If you are a cyclist who is looking to get the most out of your activity data, then finding extensions for Strava is important. We have covered popular Strava add-ons before and each one is designed for different users. Thankfully because cycling is such a popular sport many of the extensions are built specifically for cyclists. While some extensions like SmashRun and Strafforts are designed for runners, others like Veloviewer and WattsBoard are designed for cyclists.
This review covers Wattsboard, a web app designed for getting more out of your ride data. The free version of WattsBoard does this pretty well since it provides data analysis on your most recent 50 rides. Of course many athletes will have a training cycle that includes much more than 50 rides, but realistically your most recent 50 will serve as enough to analyze and plan your current fitness and rides.
WattsBoard is a helpful summary of both power zones and your fitness and freshness profile. Fitness and Freshness are based on details similar to those of Strava, although it goes beyond the stats you can get for free on Strava. This is nice since the free version of Wattsboard, and 50 rides analyzed, is going to be cheaper than the $60 a year that Strava charges.
The ProVersion of Wattsboard costs $40 a year, so comparing it to Strava premium it may be a steep price to pay. Consider that it ONLY monitors rides and not runs or other activities, and this simply might be too steep of a price for a specialized tool. If you have friends or a team that wants to use WattsBoard though, then getting a Coaches account will save some money. Coaches accounts let them get their athletes onto the Pro version and provides a 30% discount to Wattsboard compared to just buying individually.
How Accurate is My FTP?
Finding your FTP can also be a bit of an issue. Each bike setup and monitoring tool will often have it’s own way of generating this, though for the most part they are based on a standard power curve. If you want to take an FTP test Peloton offers one as a part of their Power Zone training, and Strava will provide one for your based on your recent 6 weeks and year of activity. You can compare the Strava FTP to Peloton FTP with our other article. Most cycling computers also will have a functional threshold power calculation.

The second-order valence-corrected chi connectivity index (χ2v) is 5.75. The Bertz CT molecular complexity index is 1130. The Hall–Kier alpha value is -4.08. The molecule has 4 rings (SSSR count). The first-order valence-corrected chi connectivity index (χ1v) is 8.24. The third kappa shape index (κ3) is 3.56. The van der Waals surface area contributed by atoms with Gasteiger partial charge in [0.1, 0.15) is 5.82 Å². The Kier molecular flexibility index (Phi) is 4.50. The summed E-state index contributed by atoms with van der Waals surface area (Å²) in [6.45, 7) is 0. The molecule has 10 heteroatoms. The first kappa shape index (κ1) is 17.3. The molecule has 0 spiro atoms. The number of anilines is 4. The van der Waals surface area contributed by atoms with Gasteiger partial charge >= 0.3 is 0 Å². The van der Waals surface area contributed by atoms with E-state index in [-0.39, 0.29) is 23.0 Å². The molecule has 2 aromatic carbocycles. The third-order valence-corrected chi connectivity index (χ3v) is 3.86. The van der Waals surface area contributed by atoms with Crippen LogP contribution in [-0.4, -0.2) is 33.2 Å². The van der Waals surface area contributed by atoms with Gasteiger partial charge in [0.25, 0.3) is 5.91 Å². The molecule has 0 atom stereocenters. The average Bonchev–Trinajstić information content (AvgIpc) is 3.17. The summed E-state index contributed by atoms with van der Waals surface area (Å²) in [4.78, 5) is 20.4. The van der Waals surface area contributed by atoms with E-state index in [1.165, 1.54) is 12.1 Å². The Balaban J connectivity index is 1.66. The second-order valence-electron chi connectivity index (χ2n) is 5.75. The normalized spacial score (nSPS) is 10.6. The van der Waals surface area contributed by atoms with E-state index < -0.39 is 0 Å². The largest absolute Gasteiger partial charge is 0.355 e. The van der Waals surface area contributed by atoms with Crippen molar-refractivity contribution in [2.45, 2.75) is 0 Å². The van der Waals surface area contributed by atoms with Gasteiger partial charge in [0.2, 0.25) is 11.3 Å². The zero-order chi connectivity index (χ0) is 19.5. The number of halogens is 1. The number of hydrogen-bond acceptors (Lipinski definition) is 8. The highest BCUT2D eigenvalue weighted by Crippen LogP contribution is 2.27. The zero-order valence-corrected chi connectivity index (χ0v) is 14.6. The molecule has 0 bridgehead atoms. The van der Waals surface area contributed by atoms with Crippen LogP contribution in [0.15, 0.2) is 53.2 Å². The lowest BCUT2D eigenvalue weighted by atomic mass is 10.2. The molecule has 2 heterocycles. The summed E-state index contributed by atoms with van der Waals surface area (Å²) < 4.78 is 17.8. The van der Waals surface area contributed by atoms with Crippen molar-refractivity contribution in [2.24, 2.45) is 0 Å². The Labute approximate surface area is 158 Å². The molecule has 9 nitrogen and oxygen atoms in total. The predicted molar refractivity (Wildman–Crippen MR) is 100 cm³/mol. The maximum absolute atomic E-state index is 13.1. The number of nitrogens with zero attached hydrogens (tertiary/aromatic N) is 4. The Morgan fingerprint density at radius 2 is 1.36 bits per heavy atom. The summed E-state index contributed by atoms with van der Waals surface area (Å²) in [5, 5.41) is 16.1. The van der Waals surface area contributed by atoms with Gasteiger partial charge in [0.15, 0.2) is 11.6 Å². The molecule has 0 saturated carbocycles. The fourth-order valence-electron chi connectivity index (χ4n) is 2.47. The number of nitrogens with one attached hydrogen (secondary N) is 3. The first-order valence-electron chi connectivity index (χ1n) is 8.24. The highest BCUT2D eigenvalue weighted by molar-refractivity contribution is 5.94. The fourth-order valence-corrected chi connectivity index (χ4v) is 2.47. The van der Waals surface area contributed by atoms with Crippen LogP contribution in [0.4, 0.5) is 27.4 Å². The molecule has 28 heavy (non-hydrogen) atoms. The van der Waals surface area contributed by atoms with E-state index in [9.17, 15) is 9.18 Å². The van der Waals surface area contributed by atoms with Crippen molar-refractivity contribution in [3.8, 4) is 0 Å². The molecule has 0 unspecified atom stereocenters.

WattsBoard will not help with determining how accurate your FTP measurement is. You are able to avoid importing certain rides though, and this may be a good idea if you split your riding across different setups. Even a well calibrated power meter will shift over time and the likelihood that an indoor trainer with pedal power meters measures precisely the same as an outdoor bike with a crank based power meter. Which one is more accurate, a crank power meter or a pedal power meter? Will a Peloton FTP match that of your outdoor bike setup? For the most part no, these two will never match up. This can be a real rude awakening if you have been cycling primarily on an exercise bike that turns out to be poorly calculated.
The chart below is WattsBoard’s summary of a Max Power Profile. It is taken with almost 100% of rides done on a Peloton indoor bike. While the rider is in good shape, it is highly unlikely that Cat4/Cat5 is anywhere near the expected fitness level, so expect that the categorization is skewed based on how precise your setup is.
The important thing to remember is that your FTP is dynamic and will change over time. If you take a few days off your FTP should not decline, and to some extent a few days rest will likely increase your FTP. But if you take too much time off, say a month or more, then your overall muscle and cardio fitness will begin to decline and your FTP will drop. This is especially important to consider if you are using training zones or trying for a new best. Going out too hard on a ride, at or above your FTP from 3 months ago when you know your training has declined, is a sure way to bonking hard.